A woman recently told me she was thinking about leaving her husband, because, she said, she’d caught him looking at pornography. “All the time?” I asked. “No, just once,” she answered, “but I’m sure he’s done it other times.”
Whoa! I thought. She should see what’s crossed my computer screen. I wondered if I should let her comment pass, or be a friend and give her a brief lesson on sexual energy. Friendship prevailed.
I started by talking about sexual addiction—when the desire for a sexually triggered endorphin rush becomes so repetitive and overwhelming that a person can no longer meet his or her responsibilities—going to work, caring for kids . . . Like rats in Skinner boxes, all addicts can do is keep clicking for treats, putting themselves and their families at risk.
“He isn’t that bad,” she assured me.
“Then let’s talk about sexual energy,” I went on. “It’s our life force—the heat beneath the surface that fuels our passion, enthusiasm, and drive. Without sexual energy, we’d never be creative, never accomplish a thing. We’d cease to care and cease to live.” I asked if she knew any 30- or 40-year-old couples who had already hung it up, acting as if life had passed them by. “A few,” she said. I told her that happens when people fail to access and exercise their sexual energy. They become hollow and lifeless—ghosts of their former selves. “Each of us needs to acknowledge the central role sexual energy plays in our lives, take responsibility for nurturing it, and find ways to keep it churning—for ourselves as well as our partners. It’s an essential part of our job descriptions.”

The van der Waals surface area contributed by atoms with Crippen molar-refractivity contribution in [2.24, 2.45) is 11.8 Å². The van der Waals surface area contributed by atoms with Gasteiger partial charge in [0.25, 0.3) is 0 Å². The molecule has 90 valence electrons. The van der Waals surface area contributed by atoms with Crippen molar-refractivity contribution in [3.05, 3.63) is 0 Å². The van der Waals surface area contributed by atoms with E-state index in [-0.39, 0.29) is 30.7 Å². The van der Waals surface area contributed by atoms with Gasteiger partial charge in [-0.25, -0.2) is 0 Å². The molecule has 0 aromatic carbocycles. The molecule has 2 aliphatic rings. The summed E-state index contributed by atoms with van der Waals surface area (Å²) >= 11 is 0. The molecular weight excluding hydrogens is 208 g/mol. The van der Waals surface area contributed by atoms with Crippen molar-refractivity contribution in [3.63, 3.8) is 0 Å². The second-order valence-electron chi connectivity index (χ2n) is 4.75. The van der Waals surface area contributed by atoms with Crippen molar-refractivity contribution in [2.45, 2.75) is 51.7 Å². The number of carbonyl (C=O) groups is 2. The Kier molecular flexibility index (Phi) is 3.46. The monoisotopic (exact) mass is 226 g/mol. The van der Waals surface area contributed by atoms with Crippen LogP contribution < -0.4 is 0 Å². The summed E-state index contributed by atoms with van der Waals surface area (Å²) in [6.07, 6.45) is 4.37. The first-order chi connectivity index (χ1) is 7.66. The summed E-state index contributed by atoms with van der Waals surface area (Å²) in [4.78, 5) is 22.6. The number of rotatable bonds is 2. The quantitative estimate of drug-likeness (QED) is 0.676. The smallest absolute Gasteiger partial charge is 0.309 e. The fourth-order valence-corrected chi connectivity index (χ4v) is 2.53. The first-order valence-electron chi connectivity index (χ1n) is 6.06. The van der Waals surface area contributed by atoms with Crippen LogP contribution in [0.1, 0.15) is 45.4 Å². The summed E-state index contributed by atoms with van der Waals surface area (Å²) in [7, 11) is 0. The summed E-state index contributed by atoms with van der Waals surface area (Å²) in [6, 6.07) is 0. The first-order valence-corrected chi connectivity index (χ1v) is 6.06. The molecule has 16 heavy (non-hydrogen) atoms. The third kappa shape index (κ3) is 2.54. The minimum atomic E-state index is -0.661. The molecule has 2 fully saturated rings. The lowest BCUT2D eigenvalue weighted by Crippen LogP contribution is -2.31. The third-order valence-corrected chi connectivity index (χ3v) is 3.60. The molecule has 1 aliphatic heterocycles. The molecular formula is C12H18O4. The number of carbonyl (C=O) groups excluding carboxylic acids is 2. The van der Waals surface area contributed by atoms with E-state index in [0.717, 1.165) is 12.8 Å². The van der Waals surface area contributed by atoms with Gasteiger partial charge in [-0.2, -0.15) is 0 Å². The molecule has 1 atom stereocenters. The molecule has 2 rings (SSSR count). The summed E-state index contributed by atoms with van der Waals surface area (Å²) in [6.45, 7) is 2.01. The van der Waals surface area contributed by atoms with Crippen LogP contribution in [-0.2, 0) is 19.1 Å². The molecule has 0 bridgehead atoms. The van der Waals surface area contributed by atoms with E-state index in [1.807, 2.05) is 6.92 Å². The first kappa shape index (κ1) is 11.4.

“How do you ‘keep it churning’ as you say?” she asked.
“By smelling a rose, staring at the clouds, taking time to breathe, and checking in with your body.”
“Anything else?” she asked.
“Sure. Spotting great-looking people in restaurants and feeling the thrill down to your toes.”
“I hate when he does that!” she barked.
“He’s not plotting to skip town,” I said. “He’s running sexual energy, breathing in the beauty around him, enjoying a moment’s excitement, and keeping himself alive. Later that evening, you’ll be the beneficiary; she won’t.
“But how do I know he isn’t thinking about other women when he’s making love to me?”
“Let me clue you in. He is! He’s thinking about a lot of other women, he’s maybe thinking about men. He’s thinking about his girlfriend in second grade, the images he enjoys on the Internet, the woman he caught a glimpse of in the restaurant, and a thousand other things that facilitate his running sexual energy. That’s what he’s supposed to be doing, being the best husband he can be. At the same time, he’s also thinking about his rising penis, his curling toes, his deepening breath, and your tender touch. He’s thinking about how much he loves you and how grateful he feels each time you give free reign to your sexual energy, marrying yours with his.”
I then described for her my favorite scene in the movie Don Juan DeMarco when a sixty-something Marlon Brando, in bed with his wife, Fay Dunaway, refuses to allow sexual energy to slip away, telling her: “What happened to all the celestial fire that used to light our way? … No fire, no heat. No heat, no life. … Baby . . . you and I are gonna go out of here like Haley’s Comet!”